A Copious Greek Grammar

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John Murray, 1832 - Greek language
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Page 4 - THE Greek Language, like every modern one, was not §• in ancient times spoken in the same manner in all parts of Greece ; but almost every place had its peculiarities of dialect, both with respect to the use of single letters and of single words, forms of words, inflexions, and expressions.
Page xii - ... are still obliged to have recourse, in the way of explanation, to many gratuitous suppositions and unphilosophical shifts, for which grammarians have invented fine names, that serve as circumlocutions to express our ignorance of the real causes and reasons of the peculiarities which we would explain. We meet with a dative case where the laws of construction require a genitive ; and it is considered to be a sufficient account of the matter, if we say that it is per schema Colophonium. A word is...
Page 8 - But they could hardly have been such at the time of these poets, who would have as little allowed themselves to employ such a mixture, as a German poet would permit himself to mingle together Lower Saxon and High German provincialisms. The language of Homer seems rather to have been the language of the lonians of that time. Of the forms...
Page xii - For unaccountable changes in the forms of words, metaplasmus is the panacea. It is scarcely possible to calculate the mischief, which has been done to knowledge of all kinds, by the invention of technical terms. In the first instance, they facilitate the acquisition of a science ; but afterwards they have a natural tendency to stop the progress of research and improvement ; because men are generally disposed to acquiesce in an established nomenclature, without considering the principles upon which...
Page xxxix - He should have said that originally there was but one common language, and this was the Doric : not indeed the Doric of later times, but a language spoken by the Dorians, from which were derived the ^Eolic and Ionic varieties, after the colonization of the coasts of Asia Minor.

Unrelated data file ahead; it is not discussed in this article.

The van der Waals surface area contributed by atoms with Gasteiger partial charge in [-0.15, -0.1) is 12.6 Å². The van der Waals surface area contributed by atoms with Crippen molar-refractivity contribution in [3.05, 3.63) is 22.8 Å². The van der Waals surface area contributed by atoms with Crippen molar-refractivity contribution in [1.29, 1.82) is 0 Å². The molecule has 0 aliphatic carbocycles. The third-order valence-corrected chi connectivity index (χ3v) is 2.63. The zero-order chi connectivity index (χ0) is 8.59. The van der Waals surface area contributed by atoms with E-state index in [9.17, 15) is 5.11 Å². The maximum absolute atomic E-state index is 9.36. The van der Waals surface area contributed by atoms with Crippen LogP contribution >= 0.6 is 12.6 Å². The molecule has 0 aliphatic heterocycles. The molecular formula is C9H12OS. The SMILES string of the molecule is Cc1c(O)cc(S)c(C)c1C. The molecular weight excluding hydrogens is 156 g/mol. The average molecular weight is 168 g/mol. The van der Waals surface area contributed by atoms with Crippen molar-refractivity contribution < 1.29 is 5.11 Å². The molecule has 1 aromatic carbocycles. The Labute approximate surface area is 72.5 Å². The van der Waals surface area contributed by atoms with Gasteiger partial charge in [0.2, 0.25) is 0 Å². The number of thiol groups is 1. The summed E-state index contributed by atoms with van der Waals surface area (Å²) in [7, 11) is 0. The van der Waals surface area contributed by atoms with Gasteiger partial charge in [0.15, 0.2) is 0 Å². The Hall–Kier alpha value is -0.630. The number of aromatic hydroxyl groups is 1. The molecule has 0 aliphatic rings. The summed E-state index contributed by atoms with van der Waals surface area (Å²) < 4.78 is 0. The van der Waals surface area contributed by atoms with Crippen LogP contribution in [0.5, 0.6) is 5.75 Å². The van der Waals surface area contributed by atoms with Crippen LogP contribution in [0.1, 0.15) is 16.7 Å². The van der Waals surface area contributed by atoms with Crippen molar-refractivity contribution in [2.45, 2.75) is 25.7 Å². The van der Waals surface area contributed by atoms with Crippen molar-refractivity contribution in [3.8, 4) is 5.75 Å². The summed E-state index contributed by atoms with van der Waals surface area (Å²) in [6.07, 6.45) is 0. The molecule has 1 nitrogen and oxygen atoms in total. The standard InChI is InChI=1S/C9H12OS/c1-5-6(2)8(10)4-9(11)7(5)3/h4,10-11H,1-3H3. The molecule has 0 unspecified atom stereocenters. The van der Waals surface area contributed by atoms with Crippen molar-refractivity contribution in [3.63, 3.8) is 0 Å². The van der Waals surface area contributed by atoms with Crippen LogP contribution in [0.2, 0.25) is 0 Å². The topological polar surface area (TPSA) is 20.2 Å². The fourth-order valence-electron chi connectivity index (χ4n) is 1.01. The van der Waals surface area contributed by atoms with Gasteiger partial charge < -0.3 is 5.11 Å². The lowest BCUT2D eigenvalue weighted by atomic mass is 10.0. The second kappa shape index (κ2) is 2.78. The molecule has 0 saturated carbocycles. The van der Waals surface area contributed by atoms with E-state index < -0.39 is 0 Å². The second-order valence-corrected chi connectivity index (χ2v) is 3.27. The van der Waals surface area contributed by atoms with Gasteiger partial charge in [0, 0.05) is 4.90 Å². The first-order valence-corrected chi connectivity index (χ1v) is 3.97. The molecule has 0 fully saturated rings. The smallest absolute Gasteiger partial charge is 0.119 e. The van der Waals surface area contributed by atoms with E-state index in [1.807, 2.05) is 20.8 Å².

Page 212 - Originally some adjectives had two forms, of both ot which certain cases have been retained in use ; so that the cases which are wanting in one form are supplied by those of the other. Of this kind are péyaç or jueyáAoc, and TroAvc or TToAAoc. II. From físyáAof , the feminine jueyoA»?
Page xl - I st, that he is to attribute to Anacreon only the fragments which were collected by F. Ursinus, and a few additional ones; and not those poems which commonly go under his name, a few only excepted ; and that as Anacreon lived more than 100 years before Herodotus, his dialect was probably different.
Page 258 - The augment appears originally to have consisted, in 161. all cases, in the prefix e, as well in words beginning with a vowel, as in those which began with a consonant. Thus we still find in the old Ionic Poets eeX-ne-ro for (R).
Page xlvi - P. 1/6. -rpirov tjfti-rd\avTov, ' two talents and a half, ie the first a talent, the second a talent, the third a half-talent. So in Latin Sestertius, two asses and a half, is shortened from Semisterlius : the first an As, the second an As, the third a half As (tertius semis). See Schweighaeuser, on Herodot. I. 50. P. 177. Dr. Burney (Monthly Review, 1799. p. 89.) thinks that these terminations in...
Page 253 - Greek, but for the preterit there are more than in any other language. 3. An action, for instance, is represented as either in itself and absolutely past, or as relatively past in respect to another time expressed or conceived. The aorist serves to denote the time entirely past ; the imperfect, the perfect, and the...

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